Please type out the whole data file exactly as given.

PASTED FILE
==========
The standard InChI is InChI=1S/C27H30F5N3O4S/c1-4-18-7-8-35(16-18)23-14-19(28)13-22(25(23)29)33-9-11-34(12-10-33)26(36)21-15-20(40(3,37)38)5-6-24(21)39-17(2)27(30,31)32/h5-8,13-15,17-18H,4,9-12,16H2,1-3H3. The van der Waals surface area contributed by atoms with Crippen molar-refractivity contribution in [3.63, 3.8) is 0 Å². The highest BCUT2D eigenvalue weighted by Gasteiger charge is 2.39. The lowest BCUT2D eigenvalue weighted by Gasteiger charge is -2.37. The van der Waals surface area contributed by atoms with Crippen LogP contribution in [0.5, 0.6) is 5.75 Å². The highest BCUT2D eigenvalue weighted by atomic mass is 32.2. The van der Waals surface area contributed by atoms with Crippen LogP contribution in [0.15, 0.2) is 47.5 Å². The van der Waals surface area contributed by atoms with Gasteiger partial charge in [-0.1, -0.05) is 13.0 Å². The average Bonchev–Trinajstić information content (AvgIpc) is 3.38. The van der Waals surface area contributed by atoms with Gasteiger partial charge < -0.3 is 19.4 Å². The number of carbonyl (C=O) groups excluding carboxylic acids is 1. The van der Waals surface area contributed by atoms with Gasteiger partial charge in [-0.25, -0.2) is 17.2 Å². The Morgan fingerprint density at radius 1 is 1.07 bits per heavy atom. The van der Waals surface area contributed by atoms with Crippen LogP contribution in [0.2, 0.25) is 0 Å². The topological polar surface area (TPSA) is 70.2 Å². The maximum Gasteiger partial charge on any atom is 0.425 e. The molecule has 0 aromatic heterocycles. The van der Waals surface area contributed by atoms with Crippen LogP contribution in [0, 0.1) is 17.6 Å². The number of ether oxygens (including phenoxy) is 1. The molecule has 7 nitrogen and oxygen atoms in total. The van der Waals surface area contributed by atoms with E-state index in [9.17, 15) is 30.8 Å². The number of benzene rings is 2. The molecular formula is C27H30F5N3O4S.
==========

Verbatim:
The standard InChI is InChI=1S/C27H30F5N3O4S/c1-4-18-7-8-35(16-18)23-14-19(28)13-22(25(23)29)33-9-11-34(12-10-33)26(36)21-15-20(40(3,37)38)5-6-24(21)39-17(2)27(30,31)32/h5-8,13-15,17-18H,4,9-12,16H2,1-3H3. The van der Waals surface area contributed by atoms with Crippen molar-refractivity contribution in [3.63, 3.8) is 0 Å². The highest BCUT2D eigenvalue weighted by Gasteiger charge is 2.39. The lowest BCUT2D eigenvalue weighted by Gasteiger charge is -2.37. The van der Waals surface area contributed by atoms with Crippen LogP contribution in [0.5, 0.6) is 5.75 Å². The highest BCUT2D eigenvalue weighted by atomic mass is 32.2. The van der Waals surface area contributed by atoms with Crippen LogP contribution in [0.15, 0.2) is 47.5 Å². The van der Waals surface area contributed by atoms with Gasteiger partial charge in [-0.1, -0.05) is 13.0 Å². The average Bonchev–Trinajstić information content (AvgIpc) is 3.38. The van der Waals surface area contributed by atoms with Gasteiger partial charge < -0.3 is 19.4 Å². The number of carbonyl (C=O) groups excluding carboxylic acids is 1. The van der Waals surface area contributed by atoms with Gasteiger partial charge in [-0.25, -0.2) is 17.2 Å². The Morgan fingerprint density at radius 1 is 1.07 bits per heavy atom. The van der Waals surface area contributed by atoms with Crippen LogP contribution in [0.2, 0.25) is 0 Å². The topological polar surface area (TPSA) is 70.2 Å². The maximum Gasteiger partial charge on any atom is 0.425 e. The molecule has 0 aromatic heterocycles. The van der Waals surface area contributed by atoms with Crippen LogP contribution in [0, 0.1) is 17.6 Å². The number of ether oxygens (including phenoxy) is 1. The molecule has 7 nitrogen and oxygen atoms in total. The van der Waals surface area contributed by atoms with E-state index in [9.17, 15) is 30.8 Å². The number of benzene rings is 2. The molecular formula is C27H30F5N3O4S.